Always proactive in his pursuit of wildlife protection and conservation, Mr. Norcross put a good deal of time, energy and money into what he described as “rescue work.” This involved responding quickly to news of impending habitat destruction, draining of swamps, housing subdivisions, road building, reservoir construction and the like.
“In the vicinity of Belchertown [MA], we removed an entire colony of Hartford or Climbing Fern by truck before the bulldozer and flame throwers did their work and the area was flooded. This colony of Hartford Fern flourishes on the Sanctuary…ln fact is increasing.”
Probably his most remarkable salvage operation involved rescuing the flora of a parcel in the Pine Barrens of New Jersey and transporting it lock, stock and Gentiana autumnalis (Pine Barren Gentian) to Massachusetts, where it still sits today. White cedars, gentians, cattails, pitcher plants, cranberry bushes, sphagnum moss, grasses and sedges, and several species of orchids all made the trip. Logistically, this was a daunting operation-and a successful one.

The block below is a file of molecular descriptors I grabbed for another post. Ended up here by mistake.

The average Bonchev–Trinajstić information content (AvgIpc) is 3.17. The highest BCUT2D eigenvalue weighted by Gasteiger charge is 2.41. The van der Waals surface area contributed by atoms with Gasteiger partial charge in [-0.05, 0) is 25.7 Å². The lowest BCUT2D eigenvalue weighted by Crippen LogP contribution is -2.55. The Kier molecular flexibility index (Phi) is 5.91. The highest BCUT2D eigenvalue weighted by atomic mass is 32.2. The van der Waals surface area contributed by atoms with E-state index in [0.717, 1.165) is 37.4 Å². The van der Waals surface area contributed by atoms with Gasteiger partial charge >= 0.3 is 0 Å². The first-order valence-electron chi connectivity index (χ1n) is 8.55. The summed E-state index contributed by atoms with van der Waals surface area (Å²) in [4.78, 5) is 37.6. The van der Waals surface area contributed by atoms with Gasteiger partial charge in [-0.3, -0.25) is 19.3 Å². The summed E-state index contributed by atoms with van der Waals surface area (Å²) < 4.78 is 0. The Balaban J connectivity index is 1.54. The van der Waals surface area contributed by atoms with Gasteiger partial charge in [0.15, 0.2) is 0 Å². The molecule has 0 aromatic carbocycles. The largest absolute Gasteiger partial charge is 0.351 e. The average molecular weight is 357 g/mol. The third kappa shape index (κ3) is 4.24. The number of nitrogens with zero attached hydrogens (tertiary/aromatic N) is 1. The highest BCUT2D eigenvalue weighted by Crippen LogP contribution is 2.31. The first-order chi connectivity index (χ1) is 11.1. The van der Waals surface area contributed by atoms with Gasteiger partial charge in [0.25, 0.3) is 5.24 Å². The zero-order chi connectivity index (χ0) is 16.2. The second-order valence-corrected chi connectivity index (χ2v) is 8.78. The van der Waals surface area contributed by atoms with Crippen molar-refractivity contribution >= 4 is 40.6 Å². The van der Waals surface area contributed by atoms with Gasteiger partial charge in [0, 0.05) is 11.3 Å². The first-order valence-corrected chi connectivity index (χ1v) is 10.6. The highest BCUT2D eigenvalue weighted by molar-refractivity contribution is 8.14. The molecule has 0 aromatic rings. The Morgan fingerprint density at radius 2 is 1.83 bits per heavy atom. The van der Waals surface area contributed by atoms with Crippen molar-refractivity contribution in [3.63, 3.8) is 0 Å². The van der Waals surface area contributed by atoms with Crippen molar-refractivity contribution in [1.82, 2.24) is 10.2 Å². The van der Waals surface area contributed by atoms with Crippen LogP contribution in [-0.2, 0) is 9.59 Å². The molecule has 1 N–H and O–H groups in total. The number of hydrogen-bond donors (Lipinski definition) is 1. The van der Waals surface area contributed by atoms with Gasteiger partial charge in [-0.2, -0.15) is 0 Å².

Given today’s environmental regulations, such a venture might not be possible, but to the forward-thinking Mr. Norcross, a doomed bog in New Jersey, chock full of wildlife, was saved, found a home in Massachusetts, and is available for public education and enjoyment … forever.